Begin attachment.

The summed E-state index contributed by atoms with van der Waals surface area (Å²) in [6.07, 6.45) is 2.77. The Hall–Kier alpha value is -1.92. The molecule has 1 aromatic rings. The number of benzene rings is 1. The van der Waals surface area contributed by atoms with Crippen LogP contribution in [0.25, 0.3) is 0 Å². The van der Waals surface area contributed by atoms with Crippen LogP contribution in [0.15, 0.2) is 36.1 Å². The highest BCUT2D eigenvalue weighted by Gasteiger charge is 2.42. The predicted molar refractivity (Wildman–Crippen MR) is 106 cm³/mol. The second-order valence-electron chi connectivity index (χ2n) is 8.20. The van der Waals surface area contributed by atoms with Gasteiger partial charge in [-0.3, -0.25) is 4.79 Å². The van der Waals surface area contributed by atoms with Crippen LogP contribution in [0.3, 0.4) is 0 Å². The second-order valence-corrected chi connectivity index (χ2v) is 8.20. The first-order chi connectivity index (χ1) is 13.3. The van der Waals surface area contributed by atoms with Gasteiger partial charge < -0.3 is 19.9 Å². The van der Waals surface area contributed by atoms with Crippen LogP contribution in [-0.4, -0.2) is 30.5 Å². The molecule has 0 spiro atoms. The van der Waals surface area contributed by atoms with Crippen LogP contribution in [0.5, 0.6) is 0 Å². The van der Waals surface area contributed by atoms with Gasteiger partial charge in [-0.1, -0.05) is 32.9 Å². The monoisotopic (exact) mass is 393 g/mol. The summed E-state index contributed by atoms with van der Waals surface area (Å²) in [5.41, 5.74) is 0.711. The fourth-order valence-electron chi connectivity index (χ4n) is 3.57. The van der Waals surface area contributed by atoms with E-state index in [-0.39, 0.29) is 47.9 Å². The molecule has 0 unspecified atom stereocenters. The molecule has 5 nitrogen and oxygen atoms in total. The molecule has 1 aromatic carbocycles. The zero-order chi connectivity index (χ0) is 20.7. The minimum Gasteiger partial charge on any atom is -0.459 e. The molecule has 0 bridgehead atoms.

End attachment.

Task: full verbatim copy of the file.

The summed E-state index contributed by atoms with van der Waals surface area (Å²) in [6.07, 6.45) is 2.77. The Hall–Kier alpha value is -1.92. The molecule has 1 aromatic rings. The number of benzene rings is 1. The van der Waals surface area contributed by atoms with Crippen LogP contribution in [0.25, 0.3) is 0 Å². The van der Waals surface area contributed by atoms with Crippen LogP contribution in [0.15, 0.2) is 36.1 Å². The highest BCUT2D eigenvalue weighted by Gasteiger charge is 2.42. The predicted molar refractivity (Wildman–Crippen MR) is 106 cm³/mol. The second-order valence-electron chi connectivity index (χ2n) is 8.20. The van der Waals surface area contributed by atoms with Gasteiger partial charge in [-0.3, -0.25) is 4.79 Å². The van der Waals surface area contributed by atoms with Crippen LogP contribution in [0.3, 0.4) is 0 Å². The second-order valence-corrected chi connectivity index (χ2v) is 8.20. The first-order chi connectivity index (χ1) is 13.3. The van der Waals surface area contributed by atoms with Gasteiger partial charge < -0.3 is 19.9 Å². The van der Waals surface area contributed by atoms with Crippen LogP contribution in [-0.4, -0.2) is 30.5 Å². The molecule has 0 spiro atoms. The van der Waals surface area contributed by atoms with Crippen LogP contribution in [0.5, 0.6) is 0 Å². The van der Waals surface area contributed by atoms with Gasteiger partial charge in [-0.1, -0.05) is 32.9 Å². The monoisotopic (exact) mass is 393 g/mol. The summed E-state index contributed by atoms with van der Waals surface area (Å²) in [5.41, 5.74) is 0.711. The fourth-order valence-electron chi connectivity index (χ4n) is 3.57. The van der Waals surface area contributed by atoms with E-state index in [-0.39, 0.29) is 47.9 Å². The molecule has 0 unspecified atom stereocenters. The molecule has 5 nitrogen and oxygen atoms in total. The molecule has 1 aromatic carbocycles. The zero-order chi connectivity index (χ0) is 20.7. The minimum Gasteiger partial charge on any atom is -0.459 e. The molecule has 0 bridgehead atoms.